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SVM: background and context

08 July 2019

In 2018, the University of Groningen received € 7.7 million for SVM, a fund that is to be used to improve teaching for students. The Board of the University agreed with the University Council that the SVM should be divided into two parts.

Part 1: extra teaching staff - € 4.8 million

Following discussion in the University Council and faculty councils, all faculties agreed to appoint extra staff with the aim of improving teaching by enabling more intensive teaching in smaller groups and by providing more and better student supervision.

Part 2: teaching improvement projects - € 2.9 million

In 2017, the University Council agreed to a proposal to assign € 2.9 million from the SVM to teaching improvement projects in the faculties. The SVM steering committee, made up of representatives from the faculty boards, the University educational policy department and students from the University Council, drew up a plan for the academic year 2018–2019 that included 25 teaching improvement projects clustered around two main themes: active learning and personal feedback (with the necessary centralized support from CIT/ESI).

The aim of the projects in the active learning domain is the further implementation of active learning methods, by creating new tools or further developing existing, successful tools within the University’s IT network. Support is also provided for teaching staff relating to the design, or redesign, of course units, assessment issues and user support. Examples include the use of Perusall, TrainTool and Peerceptiv.

The aim of the projects in the personal feedback domain is to improve feedback by using more, and better, formative feedback, as well as feedback based on digital assessment. Examples include the development and wider use of rubrics, a validated question database and the SOWISO interactive learning, practise and assessment environment for the technical sciences.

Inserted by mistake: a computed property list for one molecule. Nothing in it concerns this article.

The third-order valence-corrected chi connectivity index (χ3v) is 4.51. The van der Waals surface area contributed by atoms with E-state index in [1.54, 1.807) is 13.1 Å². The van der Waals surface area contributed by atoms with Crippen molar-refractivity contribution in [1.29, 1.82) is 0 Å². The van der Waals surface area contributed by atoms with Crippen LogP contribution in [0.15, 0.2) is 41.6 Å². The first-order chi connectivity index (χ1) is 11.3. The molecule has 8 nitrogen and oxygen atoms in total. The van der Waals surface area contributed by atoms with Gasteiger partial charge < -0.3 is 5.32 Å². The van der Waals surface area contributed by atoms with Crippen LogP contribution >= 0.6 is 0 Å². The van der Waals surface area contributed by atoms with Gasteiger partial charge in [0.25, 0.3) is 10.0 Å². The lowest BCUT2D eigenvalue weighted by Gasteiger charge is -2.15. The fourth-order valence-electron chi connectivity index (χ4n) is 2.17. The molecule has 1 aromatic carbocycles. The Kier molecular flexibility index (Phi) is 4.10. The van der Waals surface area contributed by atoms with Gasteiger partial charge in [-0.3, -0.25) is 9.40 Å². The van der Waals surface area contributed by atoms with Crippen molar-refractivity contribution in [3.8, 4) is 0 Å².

All 25 projects contribute towards improving the quality of teaching and, where possible, reducing the workload of the teaching staff.

We were also able to develop several new interdisciplinary project-based course units, in the form of Bachelor’s degree programme Minors (30 ECTS). The University hopes that these three new Minors will better prepare its students for their future careers. After all, students are increasingly expected to be skilled in teamwork, communication, creativity and intercultural competencies (the ‘twenty-first century skills’), in addition to learning knowledge. At the same time, the complex issues at play in society require an interdisciplinary approach. The three new interdisciplinary project-based Minors give students the opportunity to work with their peers from other disciplines to solve real, complex issues facing the business community or government. Therefore, not only do they come into contact with the labour market, learn to apply their knowledge in practice and improve their academic skills, they also have the chance to develop important twenty-first century skills and gather, integrate and apply knowledge from other disciplines.

In 2019, the SVM will be used for extra teaching staff and centralized support. From 2020 onwards, the SVM will be linked to the agreed quality targets.


Do you have questions about the studievoorschotmiddelen? Please, contact Hans Beldhuis for more information.

Last modified:08 July 2019 10.12 a.m.
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